Rio Grande defeated national powers Providence, Miami (Fla.), Butler, Creighton, Arizona State and, most impressively, defending ACC champion Wake Forest. They pushed Villanova and North Carolina State to the wire. In total, Rio Grande went 21-7 despite playing nearly every game on the road and against tough competition.
Following the 1953-54 season, Francis was named a second-team Associated Press All-American.
While several Rio Grande games, especially in Francis’s freshman season did not count toward NCAA statistics and records, Francis still managed to set the collegiate (all-divisions) record for points in a single-game when he scored 113 against Hillsdale College on Feb. 2, 1954.
That season, he also posted the best single-season scoring average in collegiate history (46.5 points per game) and scored the fourth most points (1,255) in a single-season despite being the only player among the top seven to play in fewer than 28 games. During his two years at Rio Grande, he scored 50 or more points 14 times in his 39 games against four-year colleges.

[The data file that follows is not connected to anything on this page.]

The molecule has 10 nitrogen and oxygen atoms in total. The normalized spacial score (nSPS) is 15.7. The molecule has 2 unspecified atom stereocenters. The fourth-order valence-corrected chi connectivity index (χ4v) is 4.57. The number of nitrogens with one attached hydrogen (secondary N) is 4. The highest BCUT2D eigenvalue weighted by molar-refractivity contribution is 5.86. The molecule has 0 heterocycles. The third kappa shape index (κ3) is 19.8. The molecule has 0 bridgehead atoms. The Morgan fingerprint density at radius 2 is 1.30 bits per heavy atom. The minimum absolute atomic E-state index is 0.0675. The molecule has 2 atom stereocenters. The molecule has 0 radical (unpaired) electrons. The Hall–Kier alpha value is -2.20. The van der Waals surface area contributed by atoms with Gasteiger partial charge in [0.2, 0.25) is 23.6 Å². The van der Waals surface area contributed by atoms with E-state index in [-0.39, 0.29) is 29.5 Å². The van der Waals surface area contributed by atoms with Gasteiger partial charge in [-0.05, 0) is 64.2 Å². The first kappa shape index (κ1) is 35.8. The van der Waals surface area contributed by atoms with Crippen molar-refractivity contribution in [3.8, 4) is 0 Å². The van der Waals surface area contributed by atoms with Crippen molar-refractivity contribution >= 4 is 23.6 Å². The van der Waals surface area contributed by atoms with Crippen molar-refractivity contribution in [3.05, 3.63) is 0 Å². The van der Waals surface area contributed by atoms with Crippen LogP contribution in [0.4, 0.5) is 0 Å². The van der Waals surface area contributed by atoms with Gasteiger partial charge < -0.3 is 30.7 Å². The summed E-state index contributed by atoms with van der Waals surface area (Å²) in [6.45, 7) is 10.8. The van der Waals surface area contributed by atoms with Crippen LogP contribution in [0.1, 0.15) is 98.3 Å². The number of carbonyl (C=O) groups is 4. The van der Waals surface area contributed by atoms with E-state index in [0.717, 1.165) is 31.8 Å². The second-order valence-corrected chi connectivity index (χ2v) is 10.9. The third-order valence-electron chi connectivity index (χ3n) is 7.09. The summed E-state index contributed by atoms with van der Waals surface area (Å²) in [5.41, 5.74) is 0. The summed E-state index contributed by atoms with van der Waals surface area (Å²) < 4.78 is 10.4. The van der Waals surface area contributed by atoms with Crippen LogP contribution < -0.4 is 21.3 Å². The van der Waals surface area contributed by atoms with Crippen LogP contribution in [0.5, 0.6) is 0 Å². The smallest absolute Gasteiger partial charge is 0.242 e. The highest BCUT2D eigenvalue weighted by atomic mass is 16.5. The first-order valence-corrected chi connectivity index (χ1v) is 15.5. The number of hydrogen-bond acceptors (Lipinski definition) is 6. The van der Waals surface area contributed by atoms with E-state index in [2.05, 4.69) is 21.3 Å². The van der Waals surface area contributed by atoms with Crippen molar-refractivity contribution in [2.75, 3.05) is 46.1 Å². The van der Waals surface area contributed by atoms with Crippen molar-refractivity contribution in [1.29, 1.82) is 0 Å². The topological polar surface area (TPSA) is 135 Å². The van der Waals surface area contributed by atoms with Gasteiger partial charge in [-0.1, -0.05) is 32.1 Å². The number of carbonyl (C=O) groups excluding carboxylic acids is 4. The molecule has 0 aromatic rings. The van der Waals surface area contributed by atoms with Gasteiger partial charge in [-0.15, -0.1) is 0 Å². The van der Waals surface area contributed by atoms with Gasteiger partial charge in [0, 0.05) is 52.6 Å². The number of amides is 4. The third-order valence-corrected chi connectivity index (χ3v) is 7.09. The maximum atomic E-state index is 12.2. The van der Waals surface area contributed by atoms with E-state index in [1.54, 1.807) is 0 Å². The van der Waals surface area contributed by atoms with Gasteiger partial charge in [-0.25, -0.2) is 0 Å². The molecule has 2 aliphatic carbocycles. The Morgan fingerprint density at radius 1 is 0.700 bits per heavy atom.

Yet for all of the breathtaking wins and individual accolades, Francis slips into his characteristic modesty when asked his proudest moment of that famous season. “For me,” he says with pride, “it was the way we grouped and came together as a team.”
As time goes on, the name Bevo Francis rings a bell with fewer and fewer people. But to those involved, the memories remain fresh.
“At the time all this was going on, I don’t think we realized the full extent of it as it’s looked upon now,” Meyers says. “It was a once-in-a-lifetime experience.”
Bevo and his teammates accomplished a feat that will never be done again. They were the college version of Hoosiers, the little team that could. And just as suddenly as they rose, the story was cut disappointingly short.
The legacy of what they did, however, still burns brightly.
“There would be no University of Rio Grande without Bevo Francis,” McCarthy says. “He put the shining face back on college basketball.”
This story was originally written for and first appeared in Southeast Ohio Magazine